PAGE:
Wednesday, December 14, 2005

What is an Artificial Deadline, Really?

Perhaps setting a concrete deadline - be it real or not - might be something we can use as leverage to spoil the terrorists. We all know that all is fair in war - just read Sun Tsu. Perhaps an artificially deadline might lure the terrorists to the same location for extermination. What exactly is an "artificial deadline" anyway? It's a meaningless phrased use to catapult the propaganda (something this speech is not short on).
To achieve these goals, the terrorists are targeting innocent men, women, and children. The enemy has only the ability to create chaos for the cameras with spectacular acts of violence. They know they cannot defeat us militarily. So they're trying to break our will in the hopes of getting America to leave the battlefield early, and they cite Vietnam as a reason they can prevail. Zawahiri, in his letter to Zarqawi, wrote, "The aftermath of the collapse of the American power in Vietnam -- and how they ran and left their agents -- is noteworthy." In the past, al Qaeda has said that American pullouts of Lebanon and Somalia showed them that America is weak and could be made to run. And now the terrorists think they can make America run in Iraq. There's only one way the terrorists can prevail: if we lose our nerve and leave before the job is done. And that is not going to happen on my watch. (Applause.)

Some in Washington are calling for a rapid and complete withdrawal of our forces in Iraq. They say that our presence there is the cause for instability in Iraq, and that the answer is to set a deadline to withdraw. I disagree. I've listened carefully to all the arguments, and there are four reasons why I believe that setting an artificial deadline would be a recipe for disaster.

First, setting an artificial deadline would send the wrong message to the Iraqis. As Iraqis are risking their lives for democracy, it would tell them that America is more interested in leaving than helping them succeed, put at risk all the democratic progress they have made over the past year.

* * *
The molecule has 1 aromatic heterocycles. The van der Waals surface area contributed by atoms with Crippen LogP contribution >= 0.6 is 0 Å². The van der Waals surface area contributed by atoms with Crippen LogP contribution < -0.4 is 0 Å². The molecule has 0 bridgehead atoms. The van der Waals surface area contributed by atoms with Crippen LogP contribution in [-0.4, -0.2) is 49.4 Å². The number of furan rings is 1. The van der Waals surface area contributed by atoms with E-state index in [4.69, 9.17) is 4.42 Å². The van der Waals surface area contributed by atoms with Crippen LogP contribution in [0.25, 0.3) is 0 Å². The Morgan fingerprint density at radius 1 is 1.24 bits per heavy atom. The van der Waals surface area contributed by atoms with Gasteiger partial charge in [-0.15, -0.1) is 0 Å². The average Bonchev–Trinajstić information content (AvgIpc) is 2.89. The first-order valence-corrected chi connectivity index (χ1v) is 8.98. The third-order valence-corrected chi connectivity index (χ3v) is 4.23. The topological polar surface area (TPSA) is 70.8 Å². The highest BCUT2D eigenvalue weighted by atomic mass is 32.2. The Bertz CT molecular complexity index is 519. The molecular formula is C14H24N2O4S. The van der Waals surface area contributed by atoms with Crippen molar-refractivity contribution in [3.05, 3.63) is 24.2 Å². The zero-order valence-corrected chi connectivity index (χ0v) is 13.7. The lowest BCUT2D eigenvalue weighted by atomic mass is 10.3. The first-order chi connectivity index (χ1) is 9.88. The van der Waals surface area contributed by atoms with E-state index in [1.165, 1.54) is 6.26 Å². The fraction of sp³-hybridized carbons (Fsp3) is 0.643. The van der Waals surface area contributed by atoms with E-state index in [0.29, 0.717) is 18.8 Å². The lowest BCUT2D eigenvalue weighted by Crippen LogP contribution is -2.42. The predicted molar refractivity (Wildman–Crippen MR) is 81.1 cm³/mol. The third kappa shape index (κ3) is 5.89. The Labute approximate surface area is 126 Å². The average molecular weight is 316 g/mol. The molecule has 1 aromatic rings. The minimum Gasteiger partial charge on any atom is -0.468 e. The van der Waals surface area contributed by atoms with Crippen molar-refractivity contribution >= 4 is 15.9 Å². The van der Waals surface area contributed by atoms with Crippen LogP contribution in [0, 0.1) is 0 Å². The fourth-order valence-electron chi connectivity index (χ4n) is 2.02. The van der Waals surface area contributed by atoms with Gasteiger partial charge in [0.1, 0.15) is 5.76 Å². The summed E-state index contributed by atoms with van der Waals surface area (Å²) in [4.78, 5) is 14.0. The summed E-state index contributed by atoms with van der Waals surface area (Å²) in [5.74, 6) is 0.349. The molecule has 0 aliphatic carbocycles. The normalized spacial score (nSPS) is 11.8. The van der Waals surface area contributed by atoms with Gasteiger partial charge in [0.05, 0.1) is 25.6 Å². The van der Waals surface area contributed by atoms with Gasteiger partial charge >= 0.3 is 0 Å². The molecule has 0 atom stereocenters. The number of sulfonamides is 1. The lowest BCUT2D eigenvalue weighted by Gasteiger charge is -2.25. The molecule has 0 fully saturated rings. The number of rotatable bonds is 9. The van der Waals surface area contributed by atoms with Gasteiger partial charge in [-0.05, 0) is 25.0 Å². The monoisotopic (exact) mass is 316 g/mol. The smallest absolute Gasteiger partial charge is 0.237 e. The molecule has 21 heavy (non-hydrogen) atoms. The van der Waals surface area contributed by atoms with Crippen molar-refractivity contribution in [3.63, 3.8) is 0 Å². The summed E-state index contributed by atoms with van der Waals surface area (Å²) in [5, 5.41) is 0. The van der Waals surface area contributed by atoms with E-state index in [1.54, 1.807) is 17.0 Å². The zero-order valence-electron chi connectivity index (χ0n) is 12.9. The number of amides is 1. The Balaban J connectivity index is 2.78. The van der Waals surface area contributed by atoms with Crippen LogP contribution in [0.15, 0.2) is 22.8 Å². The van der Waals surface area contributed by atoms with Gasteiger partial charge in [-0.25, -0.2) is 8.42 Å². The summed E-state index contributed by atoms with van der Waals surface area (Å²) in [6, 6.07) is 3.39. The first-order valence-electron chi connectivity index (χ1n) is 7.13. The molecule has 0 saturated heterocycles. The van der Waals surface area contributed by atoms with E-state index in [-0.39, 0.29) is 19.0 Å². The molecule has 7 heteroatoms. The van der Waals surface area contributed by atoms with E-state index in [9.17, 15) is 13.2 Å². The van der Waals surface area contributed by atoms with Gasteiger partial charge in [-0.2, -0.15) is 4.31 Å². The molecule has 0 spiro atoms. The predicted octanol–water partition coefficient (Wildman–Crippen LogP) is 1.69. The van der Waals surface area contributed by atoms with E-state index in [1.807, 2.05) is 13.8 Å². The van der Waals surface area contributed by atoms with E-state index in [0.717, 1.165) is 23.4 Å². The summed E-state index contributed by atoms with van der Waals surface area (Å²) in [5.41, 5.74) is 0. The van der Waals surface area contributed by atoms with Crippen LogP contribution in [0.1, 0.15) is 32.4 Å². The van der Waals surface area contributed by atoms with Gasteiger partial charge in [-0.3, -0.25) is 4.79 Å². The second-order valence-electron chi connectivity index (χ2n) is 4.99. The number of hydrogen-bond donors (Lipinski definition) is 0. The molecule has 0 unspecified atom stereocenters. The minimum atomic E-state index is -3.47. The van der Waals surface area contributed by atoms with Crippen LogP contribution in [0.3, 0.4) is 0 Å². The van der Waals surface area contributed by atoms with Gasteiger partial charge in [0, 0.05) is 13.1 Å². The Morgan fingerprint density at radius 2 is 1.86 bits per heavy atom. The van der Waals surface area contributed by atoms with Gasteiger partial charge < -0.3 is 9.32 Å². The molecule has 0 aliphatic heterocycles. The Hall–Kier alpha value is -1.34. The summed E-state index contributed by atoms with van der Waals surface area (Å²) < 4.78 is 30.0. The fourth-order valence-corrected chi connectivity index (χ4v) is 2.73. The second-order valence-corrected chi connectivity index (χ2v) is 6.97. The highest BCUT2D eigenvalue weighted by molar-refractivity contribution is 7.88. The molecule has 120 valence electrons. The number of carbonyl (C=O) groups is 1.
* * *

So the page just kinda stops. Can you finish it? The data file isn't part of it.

Secondly, setting an artificial deadline would send the wrong message to the enemy. It would tell them that if they wait long enough, America will cut and run. It would vindicate the terrorists' tactics of beheadings and suicide bombings and mass murder. It would embolden the terrorists and invite new attacks on America.

Third, setting an artificial deadline would send the wrong message to the region and the world. It would tell our friends and supporters that America is a weak and unreliable ally, and that when the going gets tough, America will retreat.

Finally, setting an artificial deadline would send the wrong message to the most important audience -- our troops on the front line. It would tell them that America is abandoning the mission they are risking their lives to achieve, and that the sacrifice of their comrades killed in this struggle has been in vain. I make this pledge to the families of the fallen: We will carry on the fight, we will complete their mission, and we will win. (Applause.)

Incidentially, if it is wrong to kill innocent civilians how can we justify the killing of over 30K innocent Iraqis? Is it not the same kind of dead that these folks are weather targets for terror or collateral damage or mistakes by US military personel?

1 comment:

Anonymous said...

1, 2, 3

You'll know that Iraq is important to America when Congress's children sign up. Could it be any plainer that Iraq is only important to G. W. Bush? When are Jenna and not-Jenna (Barbara) going to enlist? Surely they could roll bandages or pass out donuts. Where's the Bush family spirit of public service? They don't have to fly military helicopters, there are many other ways to serve.